Third US Regional Bank Failure in a Row: First Republic Bank Seized and Acquired by JPMorgan, Raising Concerns About Banking Consolidation

JPMorgan Takes Over First Republic Bank in FDIC-Managed Acquisition, Raising Questions About the Impact of Banking Consolidation on the Real Economy

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US regulators have also seized First Republic Bank ($FRC), which is the third in a row of US regional bank failures after the collapse of Silicon Valley Bank ($SIVBQ) and Signature Bank ($SBNY) in March.

The Federal Deposit Insurance Corporation has been named as the receiver and has accepted an offer from JPMorgan ($JPM) to assume all deposits, including uninsured deposits and all assets of First Republic Bank.

This includes $173 billion in loans and approximately $30 billion in securities, although it will not assume First Republic’s corporate debt or preferred stock.

“The government called on us and others to step up and we did,” JPMorgan CEO Jamie Dimon said, and continued: “Our financial strength, capabilities and business model allowed us to prepare an offer for the acquisition in a way that minimized the cost to the deposit insurance fund” (estimated at about $13 billion).

The FDIC will also enter into a loss-sharing agreement with JPMorgan for single-family, residential and commercial loans and provide $50 billion in funding to the bank.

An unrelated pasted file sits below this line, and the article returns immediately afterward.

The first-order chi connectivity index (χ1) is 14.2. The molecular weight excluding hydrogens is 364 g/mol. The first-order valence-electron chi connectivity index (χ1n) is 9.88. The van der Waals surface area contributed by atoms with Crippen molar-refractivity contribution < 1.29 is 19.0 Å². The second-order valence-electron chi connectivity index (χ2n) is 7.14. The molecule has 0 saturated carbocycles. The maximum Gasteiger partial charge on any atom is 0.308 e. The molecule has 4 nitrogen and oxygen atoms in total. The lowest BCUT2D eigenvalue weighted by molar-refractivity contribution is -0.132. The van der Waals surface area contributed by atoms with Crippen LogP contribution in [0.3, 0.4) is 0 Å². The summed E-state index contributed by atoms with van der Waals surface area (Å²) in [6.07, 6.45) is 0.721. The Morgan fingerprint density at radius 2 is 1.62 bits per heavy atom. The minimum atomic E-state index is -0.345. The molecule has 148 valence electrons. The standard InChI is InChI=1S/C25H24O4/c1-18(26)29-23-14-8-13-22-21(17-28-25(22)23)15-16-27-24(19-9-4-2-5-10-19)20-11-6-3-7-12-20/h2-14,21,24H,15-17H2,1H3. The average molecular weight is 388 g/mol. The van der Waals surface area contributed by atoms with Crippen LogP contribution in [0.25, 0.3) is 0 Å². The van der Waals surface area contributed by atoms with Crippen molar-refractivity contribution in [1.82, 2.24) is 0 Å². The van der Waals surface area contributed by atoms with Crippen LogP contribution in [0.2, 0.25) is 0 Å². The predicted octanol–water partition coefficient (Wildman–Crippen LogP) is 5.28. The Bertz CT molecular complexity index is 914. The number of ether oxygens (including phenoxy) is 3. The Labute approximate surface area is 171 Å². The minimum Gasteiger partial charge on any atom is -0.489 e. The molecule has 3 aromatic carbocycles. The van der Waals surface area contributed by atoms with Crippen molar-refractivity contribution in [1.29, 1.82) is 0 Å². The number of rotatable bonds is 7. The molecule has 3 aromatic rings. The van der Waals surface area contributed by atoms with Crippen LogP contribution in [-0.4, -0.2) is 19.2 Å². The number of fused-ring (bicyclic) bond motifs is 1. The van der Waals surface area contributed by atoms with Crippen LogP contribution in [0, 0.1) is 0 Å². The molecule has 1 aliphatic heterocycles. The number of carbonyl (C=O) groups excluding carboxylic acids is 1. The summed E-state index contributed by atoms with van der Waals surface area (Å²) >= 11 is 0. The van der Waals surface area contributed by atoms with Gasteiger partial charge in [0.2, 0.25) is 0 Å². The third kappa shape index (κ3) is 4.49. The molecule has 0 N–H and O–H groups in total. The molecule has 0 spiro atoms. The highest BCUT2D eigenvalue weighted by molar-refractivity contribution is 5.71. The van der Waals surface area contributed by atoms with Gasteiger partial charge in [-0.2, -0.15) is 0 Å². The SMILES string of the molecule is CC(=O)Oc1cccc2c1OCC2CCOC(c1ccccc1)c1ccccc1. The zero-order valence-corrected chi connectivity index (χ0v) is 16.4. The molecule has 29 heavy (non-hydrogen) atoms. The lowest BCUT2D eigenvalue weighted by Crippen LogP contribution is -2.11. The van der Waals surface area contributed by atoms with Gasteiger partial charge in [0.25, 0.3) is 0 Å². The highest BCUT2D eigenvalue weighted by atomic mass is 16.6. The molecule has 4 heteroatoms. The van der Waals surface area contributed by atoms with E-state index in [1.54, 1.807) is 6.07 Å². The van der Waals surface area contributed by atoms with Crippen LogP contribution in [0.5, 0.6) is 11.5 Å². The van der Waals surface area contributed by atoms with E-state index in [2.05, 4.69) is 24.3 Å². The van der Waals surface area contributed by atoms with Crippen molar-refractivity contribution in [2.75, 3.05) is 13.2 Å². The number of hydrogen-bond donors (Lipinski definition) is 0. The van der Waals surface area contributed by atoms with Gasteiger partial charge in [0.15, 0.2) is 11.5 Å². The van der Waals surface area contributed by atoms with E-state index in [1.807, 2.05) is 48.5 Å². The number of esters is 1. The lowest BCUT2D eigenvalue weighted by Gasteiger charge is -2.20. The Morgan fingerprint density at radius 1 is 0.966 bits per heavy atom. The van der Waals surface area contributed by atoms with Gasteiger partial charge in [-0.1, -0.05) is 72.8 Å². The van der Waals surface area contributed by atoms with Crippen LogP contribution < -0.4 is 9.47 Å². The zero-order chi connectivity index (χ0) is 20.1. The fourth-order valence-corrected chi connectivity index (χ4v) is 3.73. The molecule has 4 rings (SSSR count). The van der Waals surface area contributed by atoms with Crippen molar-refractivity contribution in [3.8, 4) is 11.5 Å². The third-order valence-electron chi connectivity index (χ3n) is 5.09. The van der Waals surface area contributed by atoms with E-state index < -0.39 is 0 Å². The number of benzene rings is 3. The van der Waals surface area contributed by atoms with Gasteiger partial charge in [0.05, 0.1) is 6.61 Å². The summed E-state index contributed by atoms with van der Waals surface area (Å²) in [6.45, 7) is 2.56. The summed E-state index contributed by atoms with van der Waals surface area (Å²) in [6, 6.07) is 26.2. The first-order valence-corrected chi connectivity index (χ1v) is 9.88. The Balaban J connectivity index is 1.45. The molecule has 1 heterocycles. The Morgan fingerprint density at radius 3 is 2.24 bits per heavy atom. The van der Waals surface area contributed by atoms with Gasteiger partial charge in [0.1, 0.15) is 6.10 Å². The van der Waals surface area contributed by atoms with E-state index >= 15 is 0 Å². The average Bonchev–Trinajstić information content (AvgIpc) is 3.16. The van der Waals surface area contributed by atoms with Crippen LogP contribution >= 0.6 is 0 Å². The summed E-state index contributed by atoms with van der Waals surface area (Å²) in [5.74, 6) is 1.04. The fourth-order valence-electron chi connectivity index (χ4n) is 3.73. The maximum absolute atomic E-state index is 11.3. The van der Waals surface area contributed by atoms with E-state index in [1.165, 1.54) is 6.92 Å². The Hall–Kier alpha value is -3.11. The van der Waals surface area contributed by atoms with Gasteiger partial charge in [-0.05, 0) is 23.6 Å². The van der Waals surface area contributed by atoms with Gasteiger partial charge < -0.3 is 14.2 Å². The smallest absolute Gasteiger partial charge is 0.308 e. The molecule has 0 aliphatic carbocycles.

Meanwhile, JPMorgan is set to realize a one-time gain of $2.6 billion from the deal, but expects to spend $2 billion on restructuring costs over the next 18 months.

It’s been a “crazy ride” for First Republic, which had been on the brink of failure for nearly two months. The bank’s business model, which financed cheap mortgage loans to customers from low- or zero-interest deposits, was hit when interest rates rose rapidly.

Last week, First Republic revealed that deposit outflows totaled $70 billion in Q1 2023!

The “banking turmoil” chapter that began in March appears to remain open.

A serious concern is raised: If the country’s biggest banks get even bigger, how will this translate into the real economy?

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